I also encountered people who are inspired by progressive policies of the Indian government. This enabled me to learn about that facet of Pakistanis which we as Indians rarely know. There are people in Pakistan who do not blame India for everything that is wrong with their country, but are willing to learn from good aspects of Indian society and governance. This strengthened my belief in the peace process. The fact is that not all Pakistanis hate Indians and India could do well to lead by example.
One major irritant of course was the constant watch being kept on us (which is normal in the case of Indians traveling to Pakistan and vice versa) and restrictions imposed on moving out of the campus. We roamed about the city once the conference ended. A visit to Punjab University exposed me to another side of Pakistan and I ended up questioning many things such as separate canteens for men and women, separate lifts and curtailment on mixing up of opposite genders. At the same time, during an evening visit to the National College of Arts, I got to witness a more liberal side of Pakistan with men and women hanging out together, practicing theatre, working on a piece of art or spending relaxed time together in a group.
I have met many Indians who had the opportunity to visit Pakistan and on their return they gushed about the great hospitality accorded to them. For me, Pakistan was a lot like India, and this extends to the oxymoronic, complicated juxtaposition back home where parochial thinking, great hospitality, respect and stereotypes all co-exist. One early morning, I experienced a sexually lewd comment inside Babri Masjid. But what resonated within me for a long time was the fact that I was dressed like a Lahori that day, and I know I was assumed to be one when the comment was made. I believe that a person’s true nature can be judged from how he/she treats his/her own fellow citizens—that morning, they treated me as they would treat a Lahori early morning at Babri Masjid, and that treatment was not of great hospitality. Experiences like this only reinforce the fact that Pakistan is not too far apart from the cultural juxtaposition of our own country, and in ways more than one, Pakistan reminded me of home.
The trip has ended but the memories will be cherished. I hadn’t even come back to India and I was already hoping to visit Pakistan again. My trip ended in complete Bollywood style–breakfast in Lahore, lunch in Amritsar, next breakfast in Delhi and the breakfast after that in Bangalore. From bhai chalenge aap to bhayia chalo to Anna, electronic city, the ride from Delhi to Lahore was a roller coaster!
This article was edited by Dr. Nidhi Shendurnikar Tere, Baroda Co-ordinator of Aaghaz-e-Dosti.
Madhavi Bansal is currently pursuing M.A. Public Policy and Governance from Azim Premji University in Bangalore. She is a peace enthusiast, who when not dancing, would be travelling.
Soldiers are one of the most direct victims of Conflict. But the glory of War doesn’t allow one to recognise it. Soldiers are highly respected and they should be but this respect is used to gloss over the tragedy that defines their lives. The tragedy of War. Soldiers are hailed for the great sacrifice that they render but this is also used to suppress any hope for improvement in their working conditions and family life. The Soldiers are devoid of any agency or voice. There are many assumptions and preconceptions woven around soldiers, imagined as a homogeneous group. The human aspect of being a Soldier is ignored.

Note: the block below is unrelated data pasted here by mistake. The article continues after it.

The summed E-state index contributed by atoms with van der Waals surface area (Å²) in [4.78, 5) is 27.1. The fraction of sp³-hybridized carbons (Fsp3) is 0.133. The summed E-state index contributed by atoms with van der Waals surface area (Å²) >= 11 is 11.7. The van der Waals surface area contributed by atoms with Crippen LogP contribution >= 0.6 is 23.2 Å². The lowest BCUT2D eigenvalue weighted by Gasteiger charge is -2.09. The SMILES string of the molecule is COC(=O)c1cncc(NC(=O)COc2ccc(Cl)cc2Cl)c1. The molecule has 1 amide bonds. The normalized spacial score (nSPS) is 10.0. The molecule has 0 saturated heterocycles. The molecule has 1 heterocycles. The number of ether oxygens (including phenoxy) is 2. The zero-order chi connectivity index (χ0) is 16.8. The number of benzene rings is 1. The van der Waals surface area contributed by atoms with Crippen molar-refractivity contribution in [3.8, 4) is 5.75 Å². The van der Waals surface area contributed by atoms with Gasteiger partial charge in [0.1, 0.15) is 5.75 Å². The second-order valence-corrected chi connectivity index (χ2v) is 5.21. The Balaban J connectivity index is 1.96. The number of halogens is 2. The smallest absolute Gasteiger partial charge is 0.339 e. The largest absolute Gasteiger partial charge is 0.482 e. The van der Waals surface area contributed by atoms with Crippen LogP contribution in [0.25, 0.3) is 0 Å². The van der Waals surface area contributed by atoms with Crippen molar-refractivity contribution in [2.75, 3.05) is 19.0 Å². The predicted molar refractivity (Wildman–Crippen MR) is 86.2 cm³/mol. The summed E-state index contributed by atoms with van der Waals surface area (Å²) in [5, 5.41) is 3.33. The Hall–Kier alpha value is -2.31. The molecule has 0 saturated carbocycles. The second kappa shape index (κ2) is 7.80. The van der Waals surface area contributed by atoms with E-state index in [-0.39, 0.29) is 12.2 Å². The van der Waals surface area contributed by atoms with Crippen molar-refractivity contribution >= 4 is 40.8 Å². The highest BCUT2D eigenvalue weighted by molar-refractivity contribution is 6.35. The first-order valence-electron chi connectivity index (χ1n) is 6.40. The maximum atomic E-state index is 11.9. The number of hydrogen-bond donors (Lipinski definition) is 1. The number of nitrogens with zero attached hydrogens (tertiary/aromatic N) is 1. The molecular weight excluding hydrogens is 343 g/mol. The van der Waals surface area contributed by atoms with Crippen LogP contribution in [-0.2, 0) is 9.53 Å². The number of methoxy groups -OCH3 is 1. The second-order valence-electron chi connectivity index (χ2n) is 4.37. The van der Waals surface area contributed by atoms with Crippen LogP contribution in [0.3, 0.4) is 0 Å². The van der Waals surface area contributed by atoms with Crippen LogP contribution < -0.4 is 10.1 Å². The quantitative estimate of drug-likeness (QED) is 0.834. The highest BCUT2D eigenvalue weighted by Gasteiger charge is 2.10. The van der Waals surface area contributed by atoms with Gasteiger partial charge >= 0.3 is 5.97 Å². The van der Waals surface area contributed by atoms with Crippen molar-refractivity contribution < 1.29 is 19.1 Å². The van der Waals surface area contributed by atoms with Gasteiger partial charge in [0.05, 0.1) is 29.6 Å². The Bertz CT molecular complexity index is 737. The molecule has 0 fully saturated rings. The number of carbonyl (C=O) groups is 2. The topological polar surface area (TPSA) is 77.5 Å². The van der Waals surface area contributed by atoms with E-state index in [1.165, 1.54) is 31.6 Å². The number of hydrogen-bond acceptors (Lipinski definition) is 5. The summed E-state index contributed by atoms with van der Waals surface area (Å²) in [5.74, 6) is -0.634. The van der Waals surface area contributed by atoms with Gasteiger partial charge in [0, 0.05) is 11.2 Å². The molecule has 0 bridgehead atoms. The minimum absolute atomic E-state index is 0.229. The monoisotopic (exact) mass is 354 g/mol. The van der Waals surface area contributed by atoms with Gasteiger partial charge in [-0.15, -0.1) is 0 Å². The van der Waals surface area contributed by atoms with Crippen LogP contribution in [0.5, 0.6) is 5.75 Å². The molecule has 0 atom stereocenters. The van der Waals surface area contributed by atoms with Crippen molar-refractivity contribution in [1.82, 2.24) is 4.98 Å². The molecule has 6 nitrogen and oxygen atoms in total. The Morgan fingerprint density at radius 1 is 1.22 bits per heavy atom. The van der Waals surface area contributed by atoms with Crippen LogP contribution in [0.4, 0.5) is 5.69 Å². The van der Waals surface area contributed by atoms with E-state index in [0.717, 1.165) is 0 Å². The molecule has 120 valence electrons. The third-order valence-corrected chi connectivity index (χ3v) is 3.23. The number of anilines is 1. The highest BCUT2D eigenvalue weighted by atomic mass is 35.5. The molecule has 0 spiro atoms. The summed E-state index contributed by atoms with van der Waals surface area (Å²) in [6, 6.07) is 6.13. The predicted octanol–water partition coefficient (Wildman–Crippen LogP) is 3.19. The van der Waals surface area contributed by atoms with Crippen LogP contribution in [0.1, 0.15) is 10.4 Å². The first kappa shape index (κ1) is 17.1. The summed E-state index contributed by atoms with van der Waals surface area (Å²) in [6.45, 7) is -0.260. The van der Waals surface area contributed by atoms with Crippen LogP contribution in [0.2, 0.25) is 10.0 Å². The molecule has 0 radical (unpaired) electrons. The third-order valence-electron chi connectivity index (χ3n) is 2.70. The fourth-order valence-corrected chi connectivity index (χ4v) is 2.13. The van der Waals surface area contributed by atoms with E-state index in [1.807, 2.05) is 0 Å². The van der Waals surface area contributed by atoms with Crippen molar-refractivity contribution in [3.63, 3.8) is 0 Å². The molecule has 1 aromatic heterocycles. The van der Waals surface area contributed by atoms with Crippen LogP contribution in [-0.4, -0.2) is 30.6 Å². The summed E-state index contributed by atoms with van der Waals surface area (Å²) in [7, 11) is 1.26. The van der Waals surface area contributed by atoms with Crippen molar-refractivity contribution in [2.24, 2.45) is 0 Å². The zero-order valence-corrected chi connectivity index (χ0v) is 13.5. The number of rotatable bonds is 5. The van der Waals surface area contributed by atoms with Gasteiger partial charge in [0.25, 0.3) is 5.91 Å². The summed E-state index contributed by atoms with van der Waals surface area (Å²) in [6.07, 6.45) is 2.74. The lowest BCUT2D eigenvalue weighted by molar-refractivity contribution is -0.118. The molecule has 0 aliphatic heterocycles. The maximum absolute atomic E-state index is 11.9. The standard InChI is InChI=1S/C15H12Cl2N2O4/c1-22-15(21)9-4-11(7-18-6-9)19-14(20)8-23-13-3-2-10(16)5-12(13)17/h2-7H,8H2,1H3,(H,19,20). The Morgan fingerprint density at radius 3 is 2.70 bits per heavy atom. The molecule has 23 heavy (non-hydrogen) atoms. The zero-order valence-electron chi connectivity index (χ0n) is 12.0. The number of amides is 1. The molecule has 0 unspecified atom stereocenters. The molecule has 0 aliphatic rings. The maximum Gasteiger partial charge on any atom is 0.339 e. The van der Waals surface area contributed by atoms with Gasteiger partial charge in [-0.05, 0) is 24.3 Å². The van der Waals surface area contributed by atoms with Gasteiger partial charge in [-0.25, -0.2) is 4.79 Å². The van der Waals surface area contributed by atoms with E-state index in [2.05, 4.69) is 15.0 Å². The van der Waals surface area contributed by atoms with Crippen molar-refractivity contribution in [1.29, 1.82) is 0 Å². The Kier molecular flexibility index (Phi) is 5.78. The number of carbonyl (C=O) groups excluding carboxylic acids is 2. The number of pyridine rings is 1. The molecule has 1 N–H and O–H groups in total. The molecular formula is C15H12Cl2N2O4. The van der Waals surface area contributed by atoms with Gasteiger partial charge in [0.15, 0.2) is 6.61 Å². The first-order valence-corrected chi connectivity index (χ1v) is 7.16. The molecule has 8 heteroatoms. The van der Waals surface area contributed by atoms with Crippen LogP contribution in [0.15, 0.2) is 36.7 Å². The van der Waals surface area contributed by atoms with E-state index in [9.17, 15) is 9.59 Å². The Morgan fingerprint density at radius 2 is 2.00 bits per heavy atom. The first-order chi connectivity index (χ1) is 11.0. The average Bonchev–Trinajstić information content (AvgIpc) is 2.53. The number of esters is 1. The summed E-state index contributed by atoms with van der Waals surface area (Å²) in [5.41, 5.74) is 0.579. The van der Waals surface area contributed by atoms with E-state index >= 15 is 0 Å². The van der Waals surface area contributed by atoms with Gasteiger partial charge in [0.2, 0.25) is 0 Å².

It is assumed that Soldiers hate the Soldiers of the other side and want war. It is assumed that Soldiers regard War to be the only option. It is assumed that Soldiers hate the word “Peace”. This article is the beginning of our attempt to burst these stereotypes and highlight the voice of the Soldiers of India and Pakistan.
We have been working for Indo-Pak for five years now and we have made an active and consistent attempt to reach out and highlight the victims of Conflict, the most direct and major ones being the Soldiers. This article is based on the stories that have appeared in popular media as well as our own experiences and interactions with Veteran, Retired as well as serving Soldiers of India and Pakistan.
It is nice to know about your work (peace workshop in school) but Indo-Pak conflict is a dispute between the political actors of both sides so what is the role of the people in it?”, asked an armymen.
Last year, two of our team members were in Baroda, a city in the Indian state of Gujarat, for conducting workshops on Indo-Pak peace building in schools and colleges. In one school, while they were waiting for the teacher concerned in the reception area, two people started talking to them. One of the persons was from the Indian Army. When he got to know about our joint Indo-Pakistan Friendship Initiative Aaghaz-e-Dosti and about the subject of our workshop, he smiled and said, “It is nice to know about your work (peace workshop in school) but Indo-Pak conflict is a dispute between the political actors of both sides so what is the role of the people in it?”